ANCHORAGE, Alaska — Earlier this month, 12 middle school students from Hawai’i arrived in Anchorage to join 24 Alaska middle school students in the Alaska Native Science & Engineering Program’s weeklong Middle School Academy. The students from Hawai’i joined ANSEP from the Malama Honua and Ke Kula ‘o Samuel M. Kamakau Laboratory Public Charter Schools.This was the first time students outside of Alaska participated in Middle School Academy.
ANSEP’s Middle School Academy is designed to get students involved in science, technology, engineering and math early in their academic journeys at no cost to students or their families. In this ANSEP opportunity, students engaged in a variety of STEM-focused, hands-on activities such as building computers, learning about marine sciences, and using K’NEX to understand earthquake engineering — all while collaborating with like-minded students from other communities. When students learn early on that they can achieve big things, like building their own PC, they are more likely to set big goals for themselves and take strides to achieve them.
“Middle School Academy is a fantastic introduction to STEM education and careers at an early age, and we’re so excited to expand our reach through partnerships beyond Alaska,” said ANSEP Director Matt Calhoun. “Not only did students have the opportunity to engage in hands- on STEM activities, they also met like-minded students from communities outside their home state and were introduced to other cultures.”
The ability to bring academic opportunities to students, both in Alaska and beyond, is made possible through the support of ANSEP’s strategic partners. Alaska Airlines, one of ANSEP’s long-time strategic partners, graciously provided transportation at no cost for the Hawai’i middle school students and chaperones from Honolulu to Anchorage, making this opportunity to advance their education available at no cost to them or their families.
“We could not expand our Middle School Academy and other opportunities to more Alaskans or students who are part of our partner programs outside Alaska without the support of our strategic partners like Alaska Airlines,” said ANSEP Director of Special Projects Michael Bourdukofsky. “The growth of ANSEP over the last two decades and the success of thousands of students who have benefited from the program are direct results of support from partners like these.”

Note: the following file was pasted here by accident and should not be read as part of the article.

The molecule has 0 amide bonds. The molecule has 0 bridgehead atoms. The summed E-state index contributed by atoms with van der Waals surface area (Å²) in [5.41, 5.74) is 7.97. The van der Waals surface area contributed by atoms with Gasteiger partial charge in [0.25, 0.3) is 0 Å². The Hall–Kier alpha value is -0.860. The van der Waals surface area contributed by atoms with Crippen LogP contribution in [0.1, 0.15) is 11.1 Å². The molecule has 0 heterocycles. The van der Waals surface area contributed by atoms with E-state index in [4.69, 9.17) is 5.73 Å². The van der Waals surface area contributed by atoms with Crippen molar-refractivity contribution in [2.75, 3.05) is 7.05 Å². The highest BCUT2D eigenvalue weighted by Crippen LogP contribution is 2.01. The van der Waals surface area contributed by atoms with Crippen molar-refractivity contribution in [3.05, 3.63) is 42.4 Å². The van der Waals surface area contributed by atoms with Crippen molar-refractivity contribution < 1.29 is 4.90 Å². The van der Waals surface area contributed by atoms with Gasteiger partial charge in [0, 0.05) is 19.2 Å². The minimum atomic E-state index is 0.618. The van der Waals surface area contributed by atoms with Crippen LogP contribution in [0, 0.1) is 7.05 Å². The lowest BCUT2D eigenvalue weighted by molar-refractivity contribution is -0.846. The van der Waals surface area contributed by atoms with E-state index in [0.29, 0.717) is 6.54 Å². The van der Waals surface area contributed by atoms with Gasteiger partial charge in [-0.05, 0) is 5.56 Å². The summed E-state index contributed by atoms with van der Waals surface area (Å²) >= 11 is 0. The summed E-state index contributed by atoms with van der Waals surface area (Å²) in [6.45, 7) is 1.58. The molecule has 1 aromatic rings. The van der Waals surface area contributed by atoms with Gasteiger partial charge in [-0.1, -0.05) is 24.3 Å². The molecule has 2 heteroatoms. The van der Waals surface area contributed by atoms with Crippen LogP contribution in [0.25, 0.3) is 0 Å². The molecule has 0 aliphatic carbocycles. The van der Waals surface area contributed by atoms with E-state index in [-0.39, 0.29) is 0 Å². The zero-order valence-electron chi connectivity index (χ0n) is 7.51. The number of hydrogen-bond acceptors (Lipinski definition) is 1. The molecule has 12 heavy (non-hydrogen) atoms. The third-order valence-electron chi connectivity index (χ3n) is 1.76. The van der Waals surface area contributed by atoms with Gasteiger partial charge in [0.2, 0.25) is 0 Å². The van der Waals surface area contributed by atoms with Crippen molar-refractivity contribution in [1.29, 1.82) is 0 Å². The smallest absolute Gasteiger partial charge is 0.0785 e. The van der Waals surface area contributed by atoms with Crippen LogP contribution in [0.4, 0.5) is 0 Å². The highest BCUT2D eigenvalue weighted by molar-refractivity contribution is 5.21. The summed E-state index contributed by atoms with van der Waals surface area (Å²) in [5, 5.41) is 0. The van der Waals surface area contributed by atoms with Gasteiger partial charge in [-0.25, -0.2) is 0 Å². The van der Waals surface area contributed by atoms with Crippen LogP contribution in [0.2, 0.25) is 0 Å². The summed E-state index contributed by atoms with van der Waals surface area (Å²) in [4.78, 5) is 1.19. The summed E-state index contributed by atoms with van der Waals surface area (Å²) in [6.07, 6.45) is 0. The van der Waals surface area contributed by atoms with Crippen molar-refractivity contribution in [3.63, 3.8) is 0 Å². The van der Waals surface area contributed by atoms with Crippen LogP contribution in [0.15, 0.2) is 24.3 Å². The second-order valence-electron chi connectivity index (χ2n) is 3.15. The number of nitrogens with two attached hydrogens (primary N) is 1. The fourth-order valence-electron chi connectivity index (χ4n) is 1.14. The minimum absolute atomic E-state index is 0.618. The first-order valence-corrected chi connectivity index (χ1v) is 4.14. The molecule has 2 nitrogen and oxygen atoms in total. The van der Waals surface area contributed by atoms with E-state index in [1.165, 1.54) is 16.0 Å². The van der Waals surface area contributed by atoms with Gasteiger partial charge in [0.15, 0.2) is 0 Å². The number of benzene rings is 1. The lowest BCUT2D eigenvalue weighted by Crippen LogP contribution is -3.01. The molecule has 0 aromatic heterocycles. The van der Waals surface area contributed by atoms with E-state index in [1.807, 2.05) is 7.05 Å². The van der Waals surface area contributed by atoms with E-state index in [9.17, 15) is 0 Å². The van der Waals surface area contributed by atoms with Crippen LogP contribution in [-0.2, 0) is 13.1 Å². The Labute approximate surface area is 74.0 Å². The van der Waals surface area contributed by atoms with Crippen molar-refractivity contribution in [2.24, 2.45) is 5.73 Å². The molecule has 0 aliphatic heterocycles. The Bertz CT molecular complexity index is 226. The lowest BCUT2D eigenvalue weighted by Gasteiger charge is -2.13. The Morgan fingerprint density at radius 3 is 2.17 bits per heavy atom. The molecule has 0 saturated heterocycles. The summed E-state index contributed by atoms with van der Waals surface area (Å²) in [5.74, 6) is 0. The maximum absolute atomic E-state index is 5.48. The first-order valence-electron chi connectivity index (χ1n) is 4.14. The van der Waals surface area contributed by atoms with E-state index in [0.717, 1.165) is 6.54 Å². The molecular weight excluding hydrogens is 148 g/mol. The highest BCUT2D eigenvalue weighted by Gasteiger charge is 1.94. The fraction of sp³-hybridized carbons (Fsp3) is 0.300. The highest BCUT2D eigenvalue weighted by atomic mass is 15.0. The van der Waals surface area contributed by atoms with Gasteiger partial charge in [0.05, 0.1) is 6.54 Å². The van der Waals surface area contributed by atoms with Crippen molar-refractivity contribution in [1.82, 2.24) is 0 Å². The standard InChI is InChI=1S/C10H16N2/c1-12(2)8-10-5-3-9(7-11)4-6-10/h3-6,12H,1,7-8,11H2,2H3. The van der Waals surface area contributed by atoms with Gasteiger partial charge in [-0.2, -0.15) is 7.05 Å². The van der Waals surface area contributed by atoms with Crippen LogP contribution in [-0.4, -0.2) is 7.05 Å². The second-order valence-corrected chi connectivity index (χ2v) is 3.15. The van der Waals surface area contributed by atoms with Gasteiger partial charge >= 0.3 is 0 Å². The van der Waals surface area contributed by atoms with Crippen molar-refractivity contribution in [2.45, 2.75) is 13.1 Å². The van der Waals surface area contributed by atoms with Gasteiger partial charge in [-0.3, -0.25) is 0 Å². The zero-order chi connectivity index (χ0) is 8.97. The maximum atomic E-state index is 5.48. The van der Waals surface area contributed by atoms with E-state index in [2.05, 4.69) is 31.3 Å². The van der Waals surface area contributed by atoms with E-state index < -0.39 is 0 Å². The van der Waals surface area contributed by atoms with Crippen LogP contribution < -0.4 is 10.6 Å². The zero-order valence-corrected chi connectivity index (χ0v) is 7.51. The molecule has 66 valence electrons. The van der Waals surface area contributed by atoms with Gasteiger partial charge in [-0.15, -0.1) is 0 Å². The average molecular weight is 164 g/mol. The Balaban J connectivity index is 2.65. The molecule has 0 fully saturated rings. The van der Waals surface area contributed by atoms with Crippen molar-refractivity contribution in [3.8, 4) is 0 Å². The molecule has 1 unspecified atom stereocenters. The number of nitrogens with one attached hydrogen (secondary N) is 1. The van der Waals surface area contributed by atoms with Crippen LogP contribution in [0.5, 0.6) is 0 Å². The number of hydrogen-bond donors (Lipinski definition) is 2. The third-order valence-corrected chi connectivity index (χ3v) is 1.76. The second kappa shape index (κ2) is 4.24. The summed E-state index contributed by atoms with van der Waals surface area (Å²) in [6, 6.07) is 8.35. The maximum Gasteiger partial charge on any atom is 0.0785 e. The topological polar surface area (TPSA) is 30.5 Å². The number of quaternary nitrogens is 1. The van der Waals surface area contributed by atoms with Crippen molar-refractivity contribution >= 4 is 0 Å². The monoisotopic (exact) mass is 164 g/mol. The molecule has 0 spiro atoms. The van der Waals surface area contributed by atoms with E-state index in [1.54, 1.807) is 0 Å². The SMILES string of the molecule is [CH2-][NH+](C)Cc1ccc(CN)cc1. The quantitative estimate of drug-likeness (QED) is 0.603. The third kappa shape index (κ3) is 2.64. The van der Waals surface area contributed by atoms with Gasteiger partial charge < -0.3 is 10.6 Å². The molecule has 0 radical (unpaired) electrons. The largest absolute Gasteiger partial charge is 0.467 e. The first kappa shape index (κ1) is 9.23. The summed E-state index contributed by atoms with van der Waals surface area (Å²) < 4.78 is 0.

ANSEP opportunities, such as Middle School Academy, are especially valuable for students from small, rural or island communities who otherwise may not have access to the advanced academic, social and professional opportunities that ANSEP provides.
By focusing on early engagement and providing comprehensive support, ANSEP has successfully increased the number of Alaska Native and other students pursuing STEM education and careers at no cost to students — and it can help even more students do so. Between 1980 and 1995, ANSEP’s founding year, only three Alaska Native students had graduated from the University of Alaska Anchorage (UAA); however, from 2001 to 2021, 829 Alaska Native students have graduated from UAA. ANSEP’s proven educational approach can be adapted by other organizations with similar goals and help students across the country achieve their academic and career goals while contributing to the STEM workforce and deepening student’s ties with their respective cultures.
Elementary, middle and high school students across Alaska as well as university students who are interested in participating in ANSEP can learn more and apply to opportunities at www.ANSEP.net.